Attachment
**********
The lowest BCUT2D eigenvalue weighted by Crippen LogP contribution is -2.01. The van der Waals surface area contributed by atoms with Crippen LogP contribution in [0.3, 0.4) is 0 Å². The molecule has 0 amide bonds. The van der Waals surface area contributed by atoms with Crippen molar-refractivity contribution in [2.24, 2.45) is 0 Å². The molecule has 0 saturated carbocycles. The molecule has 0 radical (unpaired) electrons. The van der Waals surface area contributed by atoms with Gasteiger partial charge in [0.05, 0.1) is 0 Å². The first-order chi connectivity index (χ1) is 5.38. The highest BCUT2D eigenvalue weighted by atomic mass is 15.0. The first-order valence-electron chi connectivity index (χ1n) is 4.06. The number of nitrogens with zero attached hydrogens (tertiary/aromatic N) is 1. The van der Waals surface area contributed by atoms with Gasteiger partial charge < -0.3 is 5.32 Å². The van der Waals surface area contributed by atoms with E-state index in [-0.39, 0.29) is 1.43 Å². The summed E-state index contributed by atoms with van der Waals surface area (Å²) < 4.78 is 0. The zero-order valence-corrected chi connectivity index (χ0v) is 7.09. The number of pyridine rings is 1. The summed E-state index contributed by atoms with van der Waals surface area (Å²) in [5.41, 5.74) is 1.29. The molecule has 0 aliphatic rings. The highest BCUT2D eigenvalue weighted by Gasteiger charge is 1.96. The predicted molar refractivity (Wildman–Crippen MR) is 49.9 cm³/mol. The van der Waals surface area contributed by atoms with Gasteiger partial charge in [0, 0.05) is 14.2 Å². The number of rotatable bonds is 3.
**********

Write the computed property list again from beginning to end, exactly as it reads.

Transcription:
The lowest BCUT2D eigenvalue weighted by Crippen LogP contribution is -2.01. The van der Waals surface area contributed by atoms with Crippen LogP contribution in [0.3, 0.4) is 0 Å². The molecule has 0 amide bonds. The van der Waals surface area contributed by atoms with Crippen molar-refractivity contribution in [2.24, 2.45) is 0 Å². The molecule has 0 saturated carbocycles. The molecule has 0 radical (unpaired) electrons. The van der Waals surface area contributed by atoms with Gasteiger partial charge in [0.05, 0.1) is 0 Å². The first-order chi connectivity index (χ1) is 5.38. The highest BCUT2D eigenvalue weighted by atomic mass is 15.0. The first-order valence-electron chi connectivity index (χ1n) is 4.06. The number of nitrogens with zero attached hydrogens (tertiary/aromatic N) is 1. The van der Waals surface area contributed by atoms with Gasteiger partial charge < -0.3 is 5.32 Å². The van der Waals surface area contributed by atoms with E-state index in [-0.39, 0.29) is 1.43 Å². The summed E-state index contributed by atoms with van der Waals surface area (Å²) < 4.78 is 0. The zero-order valence-corrected chi connectivity index (χ0v) is 7.09. The number of pyridine rings is 1. The summed E-state index contributed by atoms with van der Waals surface area (Å²) in [5.41, 5.74) is 1.29. The molecule has 0 aliphatic rings. The highest BCUT2D eigenvalue weighted by Gasteiger charge is 1.96. The predicted molar refractivity (Wildman–Crippen MR) is 49.9 cm³/mol. The van der Waals surface area contributed by atoms with Gasteiger partial charge in [0, 0.05) is 14.2 Å². The number of rotatable bonds is 3.